Session 2: Learning by looking at my life over time


Today, yesterday and tomorrow
Figure 2.1

What can we learn by looking at our life, our experiences, over time? How can this be helpful for the future?

Session 1 was about looking at yourself in your present situation. However, the person you are now is partly a result of everything that has happened to you in the past: who you were with, where you have been, what you have done and all the events that have affected your life.

We learn from good and bad experiences and the ups and downs of life, but some people may have had extreme events in their life that would be distressing to revisit. If this is the case for you, choose to focus on areas of your life that you’re happy to spend time thinking about.

Your experience of caring is likely to have a strong influence over your present situation. Your caring role may be something that developed over time and perhaps like Jade and Dean you didn’t really realise you had this ‘label’, it’s just something that’s normal to you. For others, becoming a carer might have been a sudden event. Whatever your situation, you will know that circumstances can change quickly and sometimes things happen that you don’t have control over.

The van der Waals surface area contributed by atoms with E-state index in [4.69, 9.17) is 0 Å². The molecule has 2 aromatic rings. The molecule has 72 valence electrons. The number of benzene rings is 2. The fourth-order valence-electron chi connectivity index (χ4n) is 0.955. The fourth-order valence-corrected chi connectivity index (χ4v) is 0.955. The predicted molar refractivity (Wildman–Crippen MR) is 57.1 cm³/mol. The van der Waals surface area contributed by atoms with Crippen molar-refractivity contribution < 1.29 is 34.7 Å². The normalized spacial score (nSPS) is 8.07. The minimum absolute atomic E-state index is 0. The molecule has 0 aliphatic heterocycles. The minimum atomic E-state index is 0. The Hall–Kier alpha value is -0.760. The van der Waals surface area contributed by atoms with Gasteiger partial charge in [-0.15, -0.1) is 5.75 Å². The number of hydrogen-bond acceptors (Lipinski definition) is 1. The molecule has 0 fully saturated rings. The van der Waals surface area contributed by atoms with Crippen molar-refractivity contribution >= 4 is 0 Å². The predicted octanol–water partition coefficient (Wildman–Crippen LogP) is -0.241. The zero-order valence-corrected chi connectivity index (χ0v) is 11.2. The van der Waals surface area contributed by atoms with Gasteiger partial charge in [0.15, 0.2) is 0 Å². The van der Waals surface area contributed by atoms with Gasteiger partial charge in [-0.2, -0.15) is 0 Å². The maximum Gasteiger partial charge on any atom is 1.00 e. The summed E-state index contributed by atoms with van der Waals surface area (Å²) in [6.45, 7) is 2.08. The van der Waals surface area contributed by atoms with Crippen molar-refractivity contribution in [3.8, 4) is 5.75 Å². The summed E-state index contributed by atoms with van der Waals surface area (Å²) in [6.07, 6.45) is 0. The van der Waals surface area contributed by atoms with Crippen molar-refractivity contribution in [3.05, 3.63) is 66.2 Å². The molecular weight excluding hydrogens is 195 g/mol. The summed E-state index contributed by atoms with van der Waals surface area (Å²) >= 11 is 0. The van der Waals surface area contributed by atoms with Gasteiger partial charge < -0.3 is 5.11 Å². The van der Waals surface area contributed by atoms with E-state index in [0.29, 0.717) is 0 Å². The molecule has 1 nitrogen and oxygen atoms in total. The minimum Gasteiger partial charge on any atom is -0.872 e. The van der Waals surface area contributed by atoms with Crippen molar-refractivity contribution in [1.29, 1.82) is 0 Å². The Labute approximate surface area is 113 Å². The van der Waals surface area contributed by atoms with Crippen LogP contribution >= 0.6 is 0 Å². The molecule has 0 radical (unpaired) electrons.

The value of looking at our roles and experiences, and recognising the influences on our lives, is that we can identify what really interests and motivates us and start to understand our decision making and how we react to events. Is there a pattern? What we consider important can change over time: our priorities can differ at different points of our life. How we feel about these experiences can vary too.

So, how do we define high points and low points? Are there recurring themes in the choices we make? Can we see the difference between choices that we make and changes that happen that are out of our control?

In this session you are asked to look at your life experiences, focusing particularly on your caring experiences. The aim is to work out what skills and abilities you have built up, together with the qualities you have developed, particularly from caring, in addition to the obvious ones you have gained from education or work experience.

Learning outcomes